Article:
You can find a great article about this here.
basically, these two groups are very similar in their effects, however they work through different pathways.
Mitogens directly promote cell to get through G1 checkpoint through highering the activity of cyclin D/cdk4 (the complex needed to get through the checkpoint.) and according to the article above, also the cyclin E/cdk2 complex (which helps cell to get into S phase). By activating the MAPK (mitogen-activated protein kinase) pathway leading to production of transcription factors (Elk-1, jun, fos), which then promote specific transcription of proteins needed to get through cell cycle.
The mitogen pathway also causes phosphorylation of Rb (Retinoblastom) protein, which then dissociates from E2F transcription factor. This activates the E2F, which in turn helps synthesise proteins needed to promote S phase.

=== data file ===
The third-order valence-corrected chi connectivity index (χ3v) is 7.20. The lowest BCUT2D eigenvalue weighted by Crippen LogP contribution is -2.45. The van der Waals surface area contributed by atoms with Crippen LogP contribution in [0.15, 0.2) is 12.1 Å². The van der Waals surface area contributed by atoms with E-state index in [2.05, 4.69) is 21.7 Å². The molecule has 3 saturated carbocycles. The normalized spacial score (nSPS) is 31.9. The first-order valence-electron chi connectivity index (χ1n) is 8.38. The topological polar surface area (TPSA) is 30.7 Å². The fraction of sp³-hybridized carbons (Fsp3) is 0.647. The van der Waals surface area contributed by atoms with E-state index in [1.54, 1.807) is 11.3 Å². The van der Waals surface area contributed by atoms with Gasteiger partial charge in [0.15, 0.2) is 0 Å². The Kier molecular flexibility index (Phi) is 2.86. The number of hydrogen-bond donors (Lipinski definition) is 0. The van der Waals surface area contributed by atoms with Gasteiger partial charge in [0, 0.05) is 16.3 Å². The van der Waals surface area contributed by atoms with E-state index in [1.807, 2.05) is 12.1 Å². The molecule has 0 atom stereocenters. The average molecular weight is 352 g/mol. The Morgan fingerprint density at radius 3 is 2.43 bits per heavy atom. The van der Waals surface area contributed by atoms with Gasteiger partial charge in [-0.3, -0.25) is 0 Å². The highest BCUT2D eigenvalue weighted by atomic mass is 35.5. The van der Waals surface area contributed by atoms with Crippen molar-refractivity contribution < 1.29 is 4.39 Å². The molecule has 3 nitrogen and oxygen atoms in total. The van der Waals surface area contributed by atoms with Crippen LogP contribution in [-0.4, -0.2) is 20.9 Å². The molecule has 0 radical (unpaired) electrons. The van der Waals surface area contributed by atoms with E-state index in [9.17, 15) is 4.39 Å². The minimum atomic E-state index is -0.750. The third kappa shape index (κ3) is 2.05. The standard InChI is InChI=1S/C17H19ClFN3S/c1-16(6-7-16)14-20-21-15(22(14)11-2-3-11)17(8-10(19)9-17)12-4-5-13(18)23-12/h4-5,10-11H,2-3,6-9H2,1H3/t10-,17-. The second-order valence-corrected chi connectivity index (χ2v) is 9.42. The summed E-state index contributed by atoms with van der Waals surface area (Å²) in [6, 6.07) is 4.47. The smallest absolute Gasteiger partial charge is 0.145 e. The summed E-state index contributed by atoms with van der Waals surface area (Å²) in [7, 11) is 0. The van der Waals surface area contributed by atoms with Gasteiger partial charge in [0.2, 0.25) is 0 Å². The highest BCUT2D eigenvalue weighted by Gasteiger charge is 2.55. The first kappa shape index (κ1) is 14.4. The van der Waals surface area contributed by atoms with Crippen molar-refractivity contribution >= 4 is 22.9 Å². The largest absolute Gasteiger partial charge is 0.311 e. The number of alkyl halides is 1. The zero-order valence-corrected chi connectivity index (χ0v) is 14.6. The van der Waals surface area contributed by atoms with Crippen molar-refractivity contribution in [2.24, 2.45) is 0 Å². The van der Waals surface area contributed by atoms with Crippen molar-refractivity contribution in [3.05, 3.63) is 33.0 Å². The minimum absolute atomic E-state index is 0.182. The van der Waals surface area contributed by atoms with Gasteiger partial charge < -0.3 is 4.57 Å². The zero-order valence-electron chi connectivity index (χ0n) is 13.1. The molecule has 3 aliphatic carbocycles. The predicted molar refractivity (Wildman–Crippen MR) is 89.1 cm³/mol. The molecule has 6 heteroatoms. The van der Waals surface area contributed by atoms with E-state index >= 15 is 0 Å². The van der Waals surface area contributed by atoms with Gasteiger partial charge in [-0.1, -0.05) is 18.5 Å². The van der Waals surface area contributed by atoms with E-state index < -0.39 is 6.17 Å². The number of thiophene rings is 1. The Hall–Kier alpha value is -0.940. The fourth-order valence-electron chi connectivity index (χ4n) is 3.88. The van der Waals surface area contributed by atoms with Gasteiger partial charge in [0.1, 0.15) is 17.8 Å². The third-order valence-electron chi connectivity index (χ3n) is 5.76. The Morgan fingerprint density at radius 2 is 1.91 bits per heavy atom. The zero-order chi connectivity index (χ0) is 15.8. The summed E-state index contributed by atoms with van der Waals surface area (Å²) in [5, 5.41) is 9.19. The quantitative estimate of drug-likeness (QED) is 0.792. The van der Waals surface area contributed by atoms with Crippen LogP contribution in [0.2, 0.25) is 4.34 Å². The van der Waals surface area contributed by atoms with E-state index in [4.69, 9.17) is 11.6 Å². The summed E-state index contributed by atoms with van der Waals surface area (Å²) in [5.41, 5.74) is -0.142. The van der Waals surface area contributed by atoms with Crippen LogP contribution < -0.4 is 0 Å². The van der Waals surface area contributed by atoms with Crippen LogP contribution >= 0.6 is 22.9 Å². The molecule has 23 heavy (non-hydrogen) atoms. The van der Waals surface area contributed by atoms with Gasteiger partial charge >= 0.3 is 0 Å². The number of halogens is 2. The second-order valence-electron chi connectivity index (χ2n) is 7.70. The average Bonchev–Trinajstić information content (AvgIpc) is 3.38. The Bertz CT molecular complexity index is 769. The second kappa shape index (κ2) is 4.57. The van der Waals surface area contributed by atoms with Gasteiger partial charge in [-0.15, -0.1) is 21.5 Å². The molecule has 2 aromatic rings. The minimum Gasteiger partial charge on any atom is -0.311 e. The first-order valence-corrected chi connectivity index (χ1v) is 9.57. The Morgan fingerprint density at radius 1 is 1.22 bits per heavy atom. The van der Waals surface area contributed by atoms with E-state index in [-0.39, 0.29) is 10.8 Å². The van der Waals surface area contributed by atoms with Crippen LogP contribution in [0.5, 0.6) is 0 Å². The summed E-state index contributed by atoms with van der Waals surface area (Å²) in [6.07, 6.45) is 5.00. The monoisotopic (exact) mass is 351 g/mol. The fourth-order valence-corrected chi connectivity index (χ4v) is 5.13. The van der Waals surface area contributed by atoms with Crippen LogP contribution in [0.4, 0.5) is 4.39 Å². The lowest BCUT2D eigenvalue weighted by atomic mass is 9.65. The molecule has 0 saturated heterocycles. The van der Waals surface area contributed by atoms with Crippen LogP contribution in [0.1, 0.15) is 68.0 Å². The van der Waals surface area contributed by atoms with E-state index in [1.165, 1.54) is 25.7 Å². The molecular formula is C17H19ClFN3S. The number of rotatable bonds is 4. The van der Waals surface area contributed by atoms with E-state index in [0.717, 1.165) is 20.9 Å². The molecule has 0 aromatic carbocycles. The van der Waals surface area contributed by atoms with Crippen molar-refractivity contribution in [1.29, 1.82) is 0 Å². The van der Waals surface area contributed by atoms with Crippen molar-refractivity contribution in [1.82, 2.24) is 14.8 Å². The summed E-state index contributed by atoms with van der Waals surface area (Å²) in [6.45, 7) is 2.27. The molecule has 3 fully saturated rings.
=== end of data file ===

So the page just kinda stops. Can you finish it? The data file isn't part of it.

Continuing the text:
Growth factors usually stimulates mTOR receptor, which is a "serine/threonine protein kinase that regulates cell growth, cell proliferation, cell motility, cell survival, protein synthesis, autophagy, and transcription." Source
mTORC complex generally promotes translation. It plays role in "cell growth via the modulation of protein synthesis in yeast and mammals, it and its yeast homologs strongly stimulate transcription from all genes involved in ribosome biogenesis, transcription of rRNA genes by RNA polymerase I (Pol I), transcription of ribosomal protein genes by RNA polymerase II (Pol II), and transcription of tRNA and 5S genes by RNA polymerase III" and many other effects. Source.
Although all of this, in practice, I've seen many people use this categories interchangeably or referring to mitogens as a subgroup of growth factors.
I hope this helps.